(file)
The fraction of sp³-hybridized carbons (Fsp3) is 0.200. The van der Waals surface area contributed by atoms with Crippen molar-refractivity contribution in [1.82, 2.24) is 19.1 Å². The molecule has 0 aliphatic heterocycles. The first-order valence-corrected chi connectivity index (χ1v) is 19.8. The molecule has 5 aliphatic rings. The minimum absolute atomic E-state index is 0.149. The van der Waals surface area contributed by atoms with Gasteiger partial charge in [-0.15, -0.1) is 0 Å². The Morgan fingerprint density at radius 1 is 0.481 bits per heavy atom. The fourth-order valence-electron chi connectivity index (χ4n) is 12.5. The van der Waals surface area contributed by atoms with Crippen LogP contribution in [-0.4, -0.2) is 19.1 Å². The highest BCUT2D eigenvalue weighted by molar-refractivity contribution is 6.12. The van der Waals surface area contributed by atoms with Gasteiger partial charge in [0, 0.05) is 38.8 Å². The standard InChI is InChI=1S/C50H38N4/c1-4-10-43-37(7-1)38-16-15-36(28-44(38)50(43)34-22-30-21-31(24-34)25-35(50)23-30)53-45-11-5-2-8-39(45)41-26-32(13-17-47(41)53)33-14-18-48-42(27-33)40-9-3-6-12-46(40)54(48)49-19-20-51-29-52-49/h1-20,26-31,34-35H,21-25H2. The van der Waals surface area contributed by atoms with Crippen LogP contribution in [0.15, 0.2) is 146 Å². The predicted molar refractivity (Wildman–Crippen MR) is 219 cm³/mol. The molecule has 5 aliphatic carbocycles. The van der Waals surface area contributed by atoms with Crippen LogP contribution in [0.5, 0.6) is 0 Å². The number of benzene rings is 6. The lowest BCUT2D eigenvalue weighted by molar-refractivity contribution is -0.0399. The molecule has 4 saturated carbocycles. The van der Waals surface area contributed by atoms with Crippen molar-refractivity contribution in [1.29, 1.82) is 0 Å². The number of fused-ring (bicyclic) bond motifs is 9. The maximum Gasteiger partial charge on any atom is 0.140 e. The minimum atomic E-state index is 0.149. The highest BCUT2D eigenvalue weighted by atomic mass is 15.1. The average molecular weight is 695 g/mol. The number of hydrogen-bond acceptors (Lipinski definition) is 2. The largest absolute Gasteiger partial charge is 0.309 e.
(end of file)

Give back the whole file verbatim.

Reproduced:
The fraction of sp³-hybridized carbons (Fsp3) is 0.200. The van der Waals surface area contributed by atoms with Crippen molar-refractivity contribution in [1.82, 2.24) is 19.1 Å². The molecule has 0 aliphatic heterocycles. The first-order valence-corrected chi connectivity index (χ1v) is 19.8. The molecule has 5 aliphatic rings. The minimum absolute atomic E-state index is 0.149. The van der Waals surface area contributed by atoms with Gasteiger partial charge in [-0.15, -0.1) is 0 Å². The Morgan fingerprint density at radius 1 is 0.481 bits per heavy atom. The fourth-order valence-electron chi connectivity index (χ4n) is 12.5. The van der Waals surface area contributed by atoms with Crippen LogP contribution in [-0.4, -0.2) is 19.1 Å². The highest BCUT2D eigenvalue weighted by molar-refractivity contribution is 6.12. The van der Waals surface area contributed by atoms with Gasteiger partial charge in [0, 0.05) is 38.8 Å². The standard InChI is InChI=1S/C50H38N4/c1-4-10-43-37(7-1)38-16-15-36(28-44(38)50(43)34-22-30-21-31(24-34)25-35(50)23-30)53-45-11-5-2-8-39(45)41-26-32(13-17-47(41)53)33-14-18-48-42(27-33)40-9-3-6-12-46(40)54(48)49-19-20-51-29-52-49/h1-20,26-31,34-35H,21-25H2. The van der Waals surface area contributed by atoms with Crippen LogP contribution in [0.15, 0.2) is 146 Å². The predicted molar refractivity (Wildman–Crippen MR) is 219 cm³/mol. The molecule has 5 aliphatic carbocycles. The van der Waals surface area contributed by atoms with Crippen LogP contribution in [0.5, 0.6) is 0 Å². The number of benzene rings is 6. The lowest BCUT2D eigenvalue weighted by molar-refractivity contribution is -0.0399. The molecule has 4 saturated carbocycles. The van der Waals surface area contributed by atoms with Crippen molar-refractivity contribution in [1.29, 1.82) is 0 Å². The number of fused-ring (bicyclic) bond motifs is 9. The maximum Gasteiger partial charge on any atom is 0.140 e. The minimum atomic E-state index is 0.149. The highest BCUT2D eigenvalue weighted by atomic mass is 15.1. The average molecular weight is 695 g/mol. The number of hydrogen-bond acceptors (Lipinski definition) is 2. The largest absolute Gasteiger partial charge is 0.309 e.